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Wood Lake’s Kenny Schmidt —Part II

Last week we met Kenny Schmidt and learned of his goal to serve on nuclear submarines. First, he had to qualify as a submarine crew member. He reported aboard the USS Sennet at Charleston, South Carolina in November 1961 for this demanding, nine-month task.

The Sennet was an old boat, built for WWII. She had four diesel engines that powered electrical generators which drove electric motors that powered the boat. The generators also charged banks of batteries that drove the electric motors when she was submerged.

Kenny described the tight spaces aboard the boat. (Navy surface craft are “ships,” submarines are “boats.”) The bunks (“racks”) in the crew quarters hung from chains; folded against the bulkhead when not used; and were stacked three high. He explained, “You’d slide in and, if you wanted to turn over, you’d slide out to turn over.”

Kenny even slept on an empty torpedo skid on an Atlantic cruise. The skid was designed to cradle the Sennet’s main weapons, which were self-propelled, explosive projectiles the submarine launched underwater toward an enemy ship. Kenny explained, “It (the torpedo skid with a thin mattress) was more comfortable than that rack.”

Other spaces were equally cramped. The crew’s mess held four small tables that could seat 12 sailors at a time, so they ate in shifts. He continued, “Any spare space, like in the Maneuvering Room, was storage for food, like canned goods and stuff. When we’d get underway, you didn’t have a shower. That was packed full of food. You waited until that got eaten up.”

His first cruise aboard the Sennet was to Key West, Florida where they participated in exercises with warships tasked to locate the Sennet while she was underwater. When the warships thought they found her, they dropped hand grenades into the sea. “You could hear them. It was a pretty big, loud bang when they’d go off,” Kenny recalled.

As a “new guy,” Kenny spent two months helping in the boat’s Mess. He described that duty, “You’d set the tables; you’d clean; you’d go into holes where they’ve got everything stored and try to find what the cook was looking for and you’d serve a meal every four hours with a change of watch, so you are essentially working all the time.”

That was one of the two times Kenny experienced seasickness. He explained, “We took a big roll. We’d just put out a five gallon can of oyster stew and that went over in the Mess Hall. The oysters would run from this way to that way, them green buggers. That was too much for this farm boy.”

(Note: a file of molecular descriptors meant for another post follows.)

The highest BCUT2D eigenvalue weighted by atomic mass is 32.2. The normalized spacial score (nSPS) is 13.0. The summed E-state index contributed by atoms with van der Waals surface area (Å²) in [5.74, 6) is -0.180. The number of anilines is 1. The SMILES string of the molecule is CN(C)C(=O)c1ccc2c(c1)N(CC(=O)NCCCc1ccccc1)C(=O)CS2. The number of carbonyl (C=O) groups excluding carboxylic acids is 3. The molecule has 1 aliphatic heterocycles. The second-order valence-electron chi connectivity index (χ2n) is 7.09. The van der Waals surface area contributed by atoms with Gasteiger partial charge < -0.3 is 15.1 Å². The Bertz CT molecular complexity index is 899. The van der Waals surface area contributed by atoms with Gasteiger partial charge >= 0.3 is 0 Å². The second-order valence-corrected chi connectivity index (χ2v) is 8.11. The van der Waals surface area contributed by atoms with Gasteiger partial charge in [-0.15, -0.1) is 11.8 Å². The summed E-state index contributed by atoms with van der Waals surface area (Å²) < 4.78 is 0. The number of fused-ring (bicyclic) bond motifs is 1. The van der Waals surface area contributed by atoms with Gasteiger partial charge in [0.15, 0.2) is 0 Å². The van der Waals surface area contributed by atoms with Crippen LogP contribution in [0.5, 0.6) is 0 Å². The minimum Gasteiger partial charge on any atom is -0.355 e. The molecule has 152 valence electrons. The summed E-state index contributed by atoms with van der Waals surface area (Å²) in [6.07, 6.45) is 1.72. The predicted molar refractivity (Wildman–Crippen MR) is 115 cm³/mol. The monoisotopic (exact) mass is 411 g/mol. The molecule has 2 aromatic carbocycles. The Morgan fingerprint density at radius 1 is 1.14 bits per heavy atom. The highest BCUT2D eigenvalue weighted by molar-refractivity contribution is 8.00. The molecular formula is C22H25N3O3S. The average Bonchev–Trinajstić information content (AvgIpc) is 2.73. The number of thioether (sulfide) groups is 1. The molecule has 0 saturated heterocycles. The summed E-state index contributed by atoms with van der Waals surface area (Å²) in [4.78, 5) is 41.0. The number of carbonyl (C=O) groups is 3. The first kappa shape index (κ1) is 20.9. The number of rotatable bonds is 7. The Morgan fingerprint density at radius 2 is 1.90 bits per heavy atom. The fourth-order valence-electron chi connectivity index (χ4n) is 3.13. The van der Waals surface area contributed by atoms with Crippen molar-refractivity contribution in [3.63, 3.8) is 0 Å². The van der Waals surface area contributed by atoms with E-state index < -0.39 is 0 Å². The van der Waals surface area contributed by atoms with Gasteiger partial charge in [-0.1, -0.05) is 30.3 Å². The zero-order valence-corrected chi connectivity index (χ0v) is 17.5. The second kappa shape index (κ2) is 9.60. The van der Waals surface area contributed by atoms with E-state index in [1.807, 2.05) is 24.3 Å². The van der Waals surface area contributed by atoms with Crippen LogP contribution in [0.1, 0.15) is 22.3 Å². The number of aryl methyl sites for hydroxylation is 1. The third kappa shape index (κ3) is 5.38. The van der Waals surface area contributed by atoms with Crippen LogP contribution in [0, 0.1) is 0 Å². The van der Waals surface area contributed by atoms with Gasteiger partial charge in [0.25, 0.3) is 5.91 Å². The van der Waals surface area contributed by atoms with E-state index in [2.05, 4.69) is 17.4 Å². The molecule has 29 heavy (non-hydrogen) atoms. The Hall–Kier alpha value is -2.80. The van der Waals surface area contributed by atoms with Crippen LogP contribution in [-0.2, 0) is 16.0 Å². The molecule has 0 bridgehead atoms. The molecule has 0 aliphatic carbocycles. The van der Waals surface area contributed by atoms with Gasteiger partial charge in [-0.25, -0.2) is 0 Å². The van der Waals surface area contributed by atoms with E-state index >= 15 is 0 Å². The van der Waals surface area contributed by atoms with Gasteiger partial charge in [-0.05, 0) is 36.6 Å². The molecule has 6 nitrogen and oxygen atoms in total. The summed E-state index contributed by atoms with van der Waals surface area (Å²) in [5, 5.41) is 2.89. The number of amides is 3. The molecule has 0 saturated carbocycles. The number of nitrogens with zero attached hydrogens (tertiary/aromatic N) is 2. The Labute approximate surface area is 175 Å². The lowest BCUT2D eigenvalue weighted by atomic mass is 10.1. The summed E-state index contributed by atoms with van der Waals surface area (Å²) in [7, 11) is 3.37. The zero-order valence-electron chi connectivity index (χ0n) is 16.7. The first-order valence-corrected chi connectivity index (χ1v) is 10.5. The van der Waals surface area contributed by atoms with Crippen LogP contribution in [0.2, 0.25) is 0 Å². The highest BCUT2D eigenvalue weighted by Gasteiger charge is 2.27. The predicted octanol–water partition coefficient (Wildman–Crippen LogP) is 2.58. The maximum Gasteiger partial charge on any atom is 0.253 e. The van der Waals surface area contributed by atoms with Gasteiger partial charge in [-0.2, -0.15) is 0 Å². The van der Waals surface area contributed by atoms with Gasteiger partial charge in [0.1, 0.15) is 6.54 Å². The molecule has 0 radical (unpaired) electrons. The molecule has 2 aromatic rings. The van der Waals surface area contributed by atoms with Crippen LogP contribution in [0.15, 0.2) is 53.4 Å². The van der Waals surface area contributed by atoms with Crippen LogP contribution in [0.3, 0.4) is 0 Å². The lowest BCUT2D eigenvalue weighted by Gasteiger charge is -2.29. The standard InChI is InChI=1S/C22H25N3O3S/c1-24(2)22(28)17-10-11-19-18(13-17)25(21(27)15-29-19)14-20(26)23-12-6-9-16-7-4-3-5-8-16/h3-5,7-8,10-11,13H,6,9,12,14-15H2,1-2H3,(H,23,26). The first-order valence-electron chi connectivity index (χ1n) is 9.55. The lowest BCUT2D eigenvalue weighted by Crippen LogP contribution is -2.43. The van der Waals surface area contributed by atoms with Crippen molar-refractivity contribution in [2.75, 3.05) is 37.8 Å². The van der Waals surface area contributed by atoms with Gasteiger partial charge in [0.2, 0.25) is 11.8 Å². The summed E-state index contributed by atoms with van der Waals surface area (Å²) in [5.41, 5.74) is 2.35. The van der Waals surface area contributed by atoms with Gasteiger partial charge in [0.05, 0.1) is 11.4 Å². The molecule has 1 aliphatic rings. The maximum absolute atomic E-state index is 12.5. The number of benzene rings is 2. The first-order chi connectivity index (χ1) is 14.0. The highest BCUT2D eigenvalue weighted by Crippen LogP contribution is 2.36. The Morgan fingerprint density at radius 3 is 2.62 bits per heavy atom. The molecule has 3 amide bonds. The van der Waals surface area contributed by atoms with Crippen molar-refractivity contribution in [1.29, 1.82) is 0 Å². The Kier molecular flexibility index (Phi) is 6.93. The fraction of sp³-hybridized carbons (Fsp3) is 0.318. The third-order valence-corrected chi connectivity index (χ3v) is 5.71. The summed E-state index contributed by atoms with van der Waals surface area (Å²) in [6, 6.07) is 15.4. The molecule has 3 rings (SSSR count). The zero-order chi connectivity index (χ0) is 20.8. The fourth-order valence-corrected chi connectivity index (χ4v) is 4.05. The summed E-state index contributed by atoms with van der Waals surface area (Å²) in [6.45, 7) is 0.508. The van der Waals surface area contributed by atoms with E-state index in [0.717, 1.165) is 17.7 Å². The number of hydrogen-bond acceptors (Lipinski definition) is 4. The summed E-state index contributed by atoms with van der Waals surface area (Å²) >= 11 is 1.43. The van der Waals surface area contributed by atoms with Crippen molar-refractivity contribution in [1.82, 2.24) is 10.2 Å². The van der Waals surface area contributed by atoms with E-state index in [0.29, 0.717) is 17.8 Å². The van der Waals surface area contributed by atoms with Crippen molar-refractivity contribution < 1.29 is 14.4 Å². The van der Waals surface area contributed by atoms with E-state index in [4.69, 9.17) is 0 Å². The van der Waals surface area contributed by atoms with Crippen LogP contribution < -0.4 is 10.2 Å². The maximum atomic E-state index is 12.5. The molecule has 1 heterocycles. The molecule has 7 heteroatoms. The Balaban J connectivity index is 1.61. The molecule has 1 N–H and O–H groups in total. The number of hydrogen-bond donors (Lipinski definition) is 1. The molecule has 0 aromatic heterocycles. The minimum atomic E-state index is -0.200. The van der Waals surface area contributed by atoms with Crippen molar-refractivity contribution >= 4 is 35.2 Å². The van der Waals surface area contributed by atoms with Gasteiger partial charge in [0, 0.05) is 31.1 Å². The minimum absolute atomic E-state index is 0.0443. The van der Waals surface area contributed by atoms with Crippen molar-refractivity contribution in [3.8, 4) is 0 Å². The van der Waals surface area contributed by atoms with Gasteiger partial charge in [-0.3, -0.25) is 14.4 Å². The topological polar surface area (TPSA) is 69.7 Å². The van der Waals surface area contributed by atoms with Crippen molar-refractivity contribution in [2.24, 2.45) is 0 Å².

Kenny described another interesting experience when the Sennet and another submarine were selected to sink a decommissioned warship. He explained, “The Sennet got the first shot. We were at battle stations — I was in the after torpedo room. We hit (the target ship) right after the forward gun mount and it — blew the whole forward gun mount off.”

The Captain then invited the crew to report topside to watch the other submarine’s attack. Kenny continued, “You could see the torpedo running and it hit (the target ship] amidships. That ship . . . folded up in half. This side went down and the stern came up with the screws. Not a lot of guys get to see that.”

But the Sennet cruise he recalled most vividly was to the North Atlantic. During this cruise the Captain directed a deep dive. Any dive below 312 feet required the crew to “Rig for Deep Submergence.” A Torpedoman in the forward torpedo room had failed to install a device called a “Pit Sword” that determined their speed while deep.

Kenny explained what happened when that sailor tried to install the device at 312 feet, “(I)t blew in. (We)were deep and they had flooding in the forward torpedo room. (O)f course, we went up just as quick as we could go, but by the time we got to the surface, it (the seawater) was already level with the walking deck in the torpedo room.”

This near disaster forced the Sennet to remain surfaced three days while the crew pumped seawater and dried out the Sonar system below the torpedo room. The problem with running on the surface was the stormy North Atlantic.

Kenny explained what he encountered topside, “The sail (the tallest part of the submarine that housed its periscopes) was 28 foot high. The waves were over the top of that and we were out in it on lookout – outside – roped in. You’d see them coming and you’d duck under. Water would come up and go down and you’d take a breath. Interesting times. We were supposed to be looking for ships, but all we were trying to do was save our lives.”

The Sennet and her crew survived the rough seas and Kenny completed his qualification course. He described what it involved, “You’ve got to know (and diagram) where every light switch is, every valve handle, everything. Because you don’t know, once they shut them doors, who’s going to be in that compartment. You have to be able to do anyone’s job in there.”

Completing the qualification course earned Kenny the Submariner’s Badge in August of 1962. He departed the Sennet on leave; married his high school sweetheart, Lenae; and reported, with Lenae, to the Nuclear Power School at Bainbridge, Md., for his Basic Nuclear Power Course. We’ll learn about the rest of his service next week

I welcome your participation in and ideas about this exploration of prairie lives. Reach me at prairieviewpressllc @gmail.com.

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